I’m a relative novice at the whole P2P lending thing and am still voraciously reading everything that Peter and others write so I can fully understand this investment. I tend to agree with what you wrote w/r/t letting the numbers speak. I work in the health sciences and ran the Lendingclub data through SPSS analytical software then brought those results to Lendstats to see how it played out with ROI. I also read through many of the descriptions to see if I could “pick up” on which loans would have low returns based on “gut feeling”. I basically decided, with few exceptions, that reading borrower questions didn’t do much for me for predicting someone’s ROI. However, I also came to the conclusion that default rate is a red herring for return on investment –they correlate but for absolute return on investment you are better off with an “E” rated loan than an “A” rated loan assuming you are well diversified.

Dan B
Dan B
Oct. 30, 2012 12:29 pm
Reply to  Dan B

Grant………..Good points, & an interesting observation, Way off topic, but did you ever hire one of those people who were honest & shared all their negative habits during the interview?
I did once. Some years ago I interviewed a 18 year old girl to be my part time office assistant. When I asked her about previous jobs she rambled on rapidly for an impressive length of time. She admitted to having had 9, yes 9 different part time jobs previously. A couple of those jobs, she left after only a week or so! Needless to say red flags were going up every 10 seconds while she spoke. Also, I wasn’t 100% sure that she wasn’t on something during the interview. Nevertheless I hired her anyway because she was really hot & I can be pretty shallow that way. 🙂
Yes, I do realize I’ll have to deny I ever said all this & beg Peter to delete this comment if I ever make a run for Congress. 🙂

But get this. Despite the occasional bout of bimbo like behavior, she worked with me without any real problems for almost 4 years……………an accomplishment all the more remarkable considering that some people here would vigorously claim that I’m not the easiest person to get along with! How unfair, don’t you think? 🙂 Anyway…………………sometimes people can be surprising on oh so many levels. Yes, i do realize that I either exhibited extremely good judgement or was extremely lucky.

Incidentally, I do in general agree with your default rate comments.

Oct. 27, 2012 8:13 am

Here’s a suggestion, why don’t you allow users to create a demo account and invest with virtual money. Like this we will be able to track and check out our different strategies, and it will also definitely help new investors learn how LC works.

Anil @ PeerCube
Oct. 27, 2012 1:44 pm
Reply to  Moe


Thank you for your suggestion on virtual portfolio. This is an excellent suggestion that we will prioritize to be included on PeerCube soon. Actually, we may be able to implement it quickly for users that rate and comment on loans and view loan details as PeerCube saves that data. It is only a matter of connecting that data to loan history.

BTW, would you mind sending me a note or letting me know your username on PeerCube? I would like to reach out offline to hash out further how you see virtual portfolio working and features you would like to see with virtual portfolio.



Oct. 27, 2012 10:42 am

Thanks, Anil, for the tool and Peter, for the review. I agree that preselecting all options in the fields could help speed up the UI. Great tool.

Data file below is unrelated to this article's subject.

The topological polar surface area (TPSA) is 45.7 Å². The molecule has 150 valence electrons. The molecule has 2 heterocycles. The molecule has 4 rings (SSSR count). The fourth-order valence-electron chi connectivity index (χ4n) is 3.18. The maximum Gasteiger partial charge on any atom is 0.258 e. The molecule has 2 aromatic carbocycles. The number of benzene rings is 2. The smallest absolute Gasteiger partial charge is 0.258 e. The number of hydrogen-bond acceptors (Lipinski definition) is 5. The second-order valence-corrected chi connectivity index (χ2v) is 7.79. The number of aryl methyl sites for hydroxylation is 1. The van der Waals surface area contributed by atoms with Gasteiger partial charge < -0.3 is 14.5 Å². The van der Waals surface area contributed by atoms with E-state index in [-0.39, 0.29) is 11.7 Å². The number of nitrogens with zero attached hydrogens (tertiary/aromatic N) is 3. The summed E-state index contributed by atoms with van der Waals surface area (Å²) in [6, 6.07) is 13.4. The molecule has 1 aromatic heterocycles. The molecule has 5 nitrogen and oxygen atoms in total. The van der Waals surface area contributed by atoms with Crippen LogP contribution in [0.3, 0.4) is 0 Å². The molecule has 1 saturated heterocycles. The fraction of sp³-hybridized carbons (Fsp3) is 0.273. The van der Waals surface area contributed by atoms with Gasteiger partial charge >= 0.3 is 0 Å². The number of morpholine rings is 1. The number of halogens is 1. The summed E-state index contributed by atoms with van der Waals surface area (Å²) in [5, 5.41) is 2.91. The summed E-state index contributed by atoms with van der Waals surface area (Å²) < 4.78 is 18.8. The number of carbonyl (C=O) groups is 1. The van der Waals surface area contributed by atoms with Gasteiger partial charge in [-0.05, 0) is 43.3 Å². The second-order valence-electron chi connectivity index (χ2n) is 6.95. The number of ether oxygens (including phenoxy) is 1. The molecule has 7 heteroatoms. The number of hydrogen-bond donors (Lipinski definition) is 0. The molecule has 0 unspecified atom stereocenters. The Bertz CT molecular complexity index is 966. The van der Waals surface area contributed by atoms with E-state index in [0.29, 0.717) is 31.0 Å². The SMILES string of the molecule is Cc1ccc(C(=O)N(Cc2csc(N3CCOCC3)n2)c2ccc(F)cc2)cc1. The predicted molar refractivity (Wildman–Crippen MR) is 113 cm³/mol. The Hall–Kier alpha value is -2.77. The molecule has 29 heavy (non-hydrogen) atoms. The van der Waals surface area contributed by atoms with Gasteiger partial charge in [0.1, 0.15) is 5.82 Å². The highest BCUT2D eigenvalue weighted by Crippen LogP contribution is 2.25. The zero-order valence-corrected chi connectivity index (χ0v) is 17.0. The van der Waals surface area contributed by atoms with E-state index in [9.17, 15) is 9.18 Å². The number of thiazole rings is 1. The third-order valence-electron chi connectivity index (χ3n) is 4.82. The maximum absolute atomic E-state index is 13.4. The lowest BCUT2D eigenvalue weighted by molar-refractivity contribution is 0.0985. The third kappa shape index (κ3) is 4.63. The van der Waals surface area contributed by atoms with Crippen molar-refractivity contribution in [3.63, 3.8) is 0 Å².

Anil @ PeerCube
Oct. 27, 2012 1:49 pm
Reply to  Thomas

Thanks Thomas. I am working on preselecting all options in the filter.

Nov. 3, 2012 10:48 am

Anil & Peter, thank you for the lending tool & review. I’m only 1-2 months into this “hobby” and find it very interesting. PeerCube is a great tool that will almost take me away from my Excel Pivot Tables, except for one little problem… It seems that I can’t put any safeguards in place that would prevent me from investing in a loan more than once. It would be really nice if PeerCube some how tracked those loans that you’ve previously clicked on. It wouldn’t know if a purchase was made or not, but it could at least flag you that you’ve already looked at this loan. This tracking would need to span sessions.

Anil @ PeerCube
Nov. 3, 2012 8:43 pm
Reply to  Peter Renton

Peter, do you really want to invest without reviewing loan details? I am planning to put this feature on loan details page. But I have liability related concerns putting it on filter results page and letting users invest without reviewing the details of the loan on PeerCube and/or at Lending Club.

BTW, as for investing directly, I am planning few features that will knock your socks off. 😉 Most probably, will be rolled out in first half of 2013 … stay tuned.

Anil @ PeerCube
Nov. 3, 2012 8:26 pm
Reply to  BryanC


Thanks for trying PeerCube. Good to know that PeerCube is getting you away from Excel Pivot Table. My goal with PeerCube has been to reduce the time we take to make investing decision and automate repetitive stuff. And, I am glad to read that I am making some progress at this end.

Your concern about reinvesting in same loan is a valid one. I am investigating several options to figure out best way to implement safeguards. Your ideas in this regard are most welcome. In the mean time, I will suggest using one of the workarounds listed below.

1. You can check the last 30 loans you reviewed by going to PeerCube > Lending Club > Loan Review > Peer Reviewed Loans > Your Loans. Every time you view details of a loan, the loan will appear at the bottom on this screen with timestamp when you viewed the loan. When the loan is no longer available on Lending Club, it will disappear from this list.

2. When you review a loan, put a quick comment such as investing or pass to identify you have already reviewed the loan and whether you decided to invest or pass.

3. When you review a loan, rate a loan. For example, assume 3 star as neutral, 1 and 2 stars negative, 4 and 5 stars as positive. Now you can mark the loan based on your opinion. Next time, you review the same loan again, it will not let you rate the loan again and show you your rating.

Starting Monday I will be on three weeks vacation traveling in Japan and India with very limited Internet access. I most probably will add new safeguards after the thanksgiving holidays.

Once again, thanks for taking the time to provide feedback and request enhancement. Keep them coming to help me improve utility of PeerCube.